Friday, 27 December 2019 09:00

Crafting A Pint-Sized Performance: KSO's Craft Music series shrinks the symphony down

Written by  Megan Sarnacki
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Kalamazoo Symphony Orchestra's Craft Concert. Kalamazoo Symphony Orchestra's Craft Concert. Photo by Colin Howe

In the dead of winter, your soul may be yearning for some early springtime weather; with Michigan, you never know what will come. So instead of shutting yourself in and binge-watching the latest television series, join the Kalamazoo Symphony Orchestra for a special pint-sized concert at Bell’s Eccentric Café on January 15.

“Music brings warmth into people’s hearts, which you need in January,” said Daniel Brier, resident conductor for the KSO. “It helps you experience joy, sorrow and all the other human feelings. This is a chance to escape the daily grind, forget about all the daily worries and enjoy an experience where you are given the opportunity to play.” 

In harmony with West Michigan’s craft beer scene, the symphony has concocted a cozy evening at Bell’s Eccentric Café by tailoring each musical arrangement to the strengths of its eight artists-in-residence. But being there to listen to the musicians doesn’t mean you’re not an equal part of the process, according to Julie White, KSO’s director of marketing. 

“Concert experiences are co-created by everyone involved. Audience members are just as essential to crafting the experience as the musicians, which is especially true in a small, intimate setting like the Bell’s Back Room,” White said.

Modeled after salon orchestras in the early 1900s, the “Spring” Craft Music series will be a more casual performance than traditional concerts produced by the KSO. The smaller format enables Brier and the ensemble to talk to the audience between each musical piece, which allows for a deeper understanding of the stories behind the music and is not normally offered for settings consisting of larger audiences.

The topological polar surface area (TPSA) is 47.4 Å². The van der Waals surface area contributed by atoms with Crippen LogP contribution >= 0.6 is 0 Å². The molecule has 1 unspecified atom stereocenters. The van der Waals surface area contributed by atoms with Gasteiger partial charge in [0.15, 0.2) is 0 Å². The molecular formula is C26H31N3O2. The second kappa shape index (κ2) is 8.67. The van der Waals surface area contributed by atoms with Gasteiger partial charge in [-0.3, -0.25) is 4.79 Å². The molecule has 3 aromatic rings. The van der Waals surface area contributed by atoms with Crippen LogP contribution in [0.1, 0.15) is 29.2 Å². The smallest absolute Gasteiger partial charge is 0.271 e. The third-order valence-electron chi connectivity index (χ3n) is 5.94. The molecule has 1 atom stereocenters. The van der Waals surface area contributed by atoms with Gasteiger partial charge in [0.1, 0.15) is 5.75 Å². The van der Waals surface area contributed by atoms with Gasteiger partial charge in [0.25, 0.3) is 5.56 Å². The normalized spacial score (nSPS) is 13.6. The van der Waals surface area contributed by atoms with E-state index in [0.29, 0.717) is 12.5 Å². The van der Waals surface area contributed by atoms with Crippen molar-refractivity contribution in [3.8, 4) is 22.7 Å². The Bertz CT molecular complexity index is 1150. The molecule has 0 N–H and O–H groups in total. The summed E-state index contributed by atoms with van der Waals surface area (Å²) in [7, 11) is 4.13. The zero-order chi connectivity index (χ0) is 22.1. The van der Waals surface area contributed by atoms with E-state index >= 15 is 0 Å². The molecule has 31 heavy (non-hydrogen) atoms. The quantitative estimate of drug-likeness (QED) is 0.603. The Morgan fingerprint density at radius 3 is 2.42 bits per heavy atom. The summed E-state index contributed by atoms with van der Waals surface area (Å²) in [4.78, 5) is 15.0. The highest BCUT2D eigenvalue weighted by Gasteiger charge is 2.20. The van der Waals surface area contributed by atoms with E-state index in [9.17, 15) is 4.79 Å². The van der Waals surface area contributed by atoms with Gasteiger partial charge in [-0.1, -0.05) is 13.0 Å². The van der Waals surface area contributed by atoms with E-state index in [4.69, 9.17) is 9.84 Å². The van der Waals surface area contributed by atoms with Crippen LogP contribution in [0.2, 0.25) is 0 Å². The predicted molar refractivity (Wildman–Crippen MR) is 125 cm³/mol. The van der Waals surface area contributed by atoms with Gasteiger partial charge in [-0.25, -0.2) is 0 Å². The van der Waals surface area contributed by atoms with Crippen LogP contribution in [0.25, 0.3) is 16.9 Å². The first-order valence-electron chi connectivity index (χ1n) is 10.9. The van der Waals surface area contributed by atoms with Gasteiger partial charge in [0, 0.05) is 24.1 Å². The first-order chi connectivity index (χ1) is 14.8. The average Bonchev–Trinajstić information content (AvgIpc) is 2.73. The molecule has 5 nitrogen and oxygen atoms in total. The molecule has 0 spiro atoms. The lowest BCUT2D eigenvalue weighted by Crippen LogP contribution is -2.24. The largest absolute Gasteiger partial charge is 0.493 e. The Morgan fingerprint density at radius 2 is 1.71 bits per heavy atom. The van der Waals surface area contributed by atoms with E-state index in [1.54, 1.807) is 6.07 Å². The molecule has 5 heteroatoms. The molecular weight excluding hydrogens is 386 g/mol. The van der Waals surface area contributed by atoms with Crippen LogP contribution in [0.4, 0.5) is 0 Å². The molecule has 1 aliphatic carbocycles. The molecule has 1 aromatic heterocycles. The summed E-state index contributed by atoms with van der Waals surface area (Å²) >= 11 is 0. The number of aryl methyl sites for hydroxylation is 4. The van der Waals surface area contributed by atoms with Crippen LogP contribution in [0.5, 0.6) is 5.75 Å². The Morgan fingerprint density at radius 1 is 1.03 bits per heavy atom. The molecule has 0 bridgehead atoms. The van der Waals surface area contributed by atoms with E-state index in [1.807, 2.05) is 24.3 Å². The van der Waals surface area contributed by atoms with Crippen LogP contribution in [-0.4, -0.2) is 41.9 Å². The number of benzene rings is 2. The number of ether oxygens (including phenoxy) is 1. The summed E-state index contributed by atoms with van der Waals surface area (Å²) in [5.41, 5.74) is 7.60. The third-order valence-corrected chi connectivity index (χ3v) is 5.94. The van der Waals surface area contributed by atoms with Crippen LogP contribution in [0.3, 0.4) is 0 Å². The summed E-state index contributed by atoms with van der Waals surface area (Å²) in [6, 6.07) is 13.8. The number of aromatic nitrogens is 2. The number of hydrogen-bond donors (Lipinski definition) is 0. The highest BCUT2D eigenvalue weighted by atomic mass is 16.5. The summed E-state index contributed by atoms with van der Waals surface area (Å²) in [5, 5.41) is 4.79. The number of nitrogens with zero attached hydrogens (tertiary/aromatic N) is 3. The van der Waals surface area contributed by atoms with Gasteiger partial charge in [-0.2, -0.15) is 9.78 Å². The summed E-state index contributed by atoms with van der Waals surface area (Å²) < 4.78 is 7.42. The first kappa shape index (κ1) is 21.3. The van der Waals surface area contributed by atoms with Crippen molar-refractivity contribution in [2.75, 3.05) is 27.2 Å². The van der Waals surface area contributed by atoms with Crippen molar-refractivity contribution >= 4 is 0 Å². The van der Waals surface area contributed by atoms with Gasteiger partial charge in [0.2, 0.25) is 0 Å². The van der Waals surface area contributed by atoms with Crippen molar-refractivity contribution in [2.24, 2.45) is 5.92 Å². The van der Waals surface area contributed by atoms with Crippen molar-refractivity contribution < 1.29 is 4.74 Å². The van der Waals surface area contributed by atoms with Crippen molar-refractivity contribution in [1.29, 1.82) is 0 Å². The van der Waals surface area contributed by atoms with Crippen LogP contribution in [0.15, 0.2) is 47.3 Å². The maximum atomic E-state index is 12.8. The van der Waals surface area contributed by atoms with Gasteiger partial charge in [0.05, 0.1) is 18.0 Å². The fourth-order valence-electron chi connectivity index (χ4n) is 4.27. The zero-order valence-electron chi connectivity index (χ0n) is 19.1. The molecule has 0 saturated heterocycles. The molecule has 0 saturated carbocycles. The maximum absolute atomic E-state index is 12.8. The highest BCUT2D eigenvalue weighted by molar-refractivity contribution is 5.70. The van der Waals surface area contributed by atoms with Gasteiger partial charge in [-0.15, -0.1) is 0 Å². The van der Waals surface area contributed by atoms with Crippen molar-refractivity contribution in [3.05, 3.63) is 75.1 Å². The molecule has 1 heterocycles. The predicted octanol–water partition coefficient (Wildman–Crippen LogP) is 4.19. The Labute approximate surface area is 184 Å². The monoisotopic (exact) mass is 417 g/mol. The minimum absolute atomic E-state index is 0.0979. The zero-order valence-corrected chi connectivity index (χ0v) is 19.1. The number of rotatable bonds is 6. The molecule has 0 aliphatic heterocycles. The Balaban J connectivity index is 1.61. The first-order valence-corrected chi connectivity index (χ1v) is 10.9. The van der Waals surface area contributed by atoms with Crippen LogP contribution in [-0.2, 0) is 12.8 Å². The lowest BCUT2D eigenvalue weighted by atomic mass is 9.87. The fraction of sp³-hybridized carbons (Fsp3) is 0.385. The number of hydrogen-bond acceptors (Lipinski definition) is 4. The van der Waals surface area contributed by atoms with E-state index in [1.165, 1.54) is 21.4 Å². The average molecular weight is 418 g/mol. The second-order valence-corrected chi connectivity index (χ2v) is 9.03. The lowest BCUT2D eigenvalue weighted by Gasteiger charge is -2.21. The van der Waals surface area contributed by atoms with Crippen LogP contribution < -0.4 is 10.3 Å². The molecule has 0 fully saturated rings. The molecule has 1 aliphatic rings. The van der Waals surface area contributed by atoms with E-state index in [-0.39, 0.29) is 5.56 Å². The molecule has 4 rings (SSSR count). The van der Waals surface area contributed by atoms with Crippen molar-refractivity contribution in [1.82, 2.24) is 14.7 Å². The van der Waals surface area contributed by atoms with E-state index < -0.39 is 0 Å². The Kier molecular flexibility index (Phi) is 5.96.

With most pieces ranging from 3 to 5 minutes in length, the symphony will play a few waltzes and polkas in addition to a wide assortment of compositions from Gershwin, Joplin, Bach, Ravel, and Strauss. 

“You’ll hear some old favorites and maybe some new ones you haven’t heard before,” Brier said. “There’s also a lot of those favorite light classical pieces that they used to play all the time in the resorts in Europe back in the early 1900s, before recorded music was readily available.”

Brier notes Bell’s Eccentric Café is an ideal place to hold the symphony’s Craft Music series, designed for adults 21 and older—not only because you can grab a pint at your seats, but also because the environment allows for a relaxing evening for both audience and musicians. 

“Bell’s is such a unique place to hold a concert, because you can grab a drink and make yourself comfortable,” Brier said. “It’s a more informal event where we can play music that is lighter and have a lot of fun on a weeknight. We also have a ton of fun onstage, playing music we love and seeing people dance in the aisles.”

Amid the early stages of development for next season, Kalamazoo Symphony Orchestra is planning future craft music series dates for fall.

While Brier assures it will be an enjoyable night, White adds that listening to classical music can be beneficial to the audience’s emotional health and physical well-being. 

“There is nothing like a live musical experience,” White said. “Every note touches you. You can feel the rhythms. You can see how physical the performances are and you can hear reactions along with the music. 

“Everyone responds differently, but that’s what makes it special.” 

‘Spring’ Craft Music: Pint-Sized KSO
Bell’s Eccentric Café
355 East Kalamazoo Ave., Kalamazoo
Jan. 15, 8pm, $30

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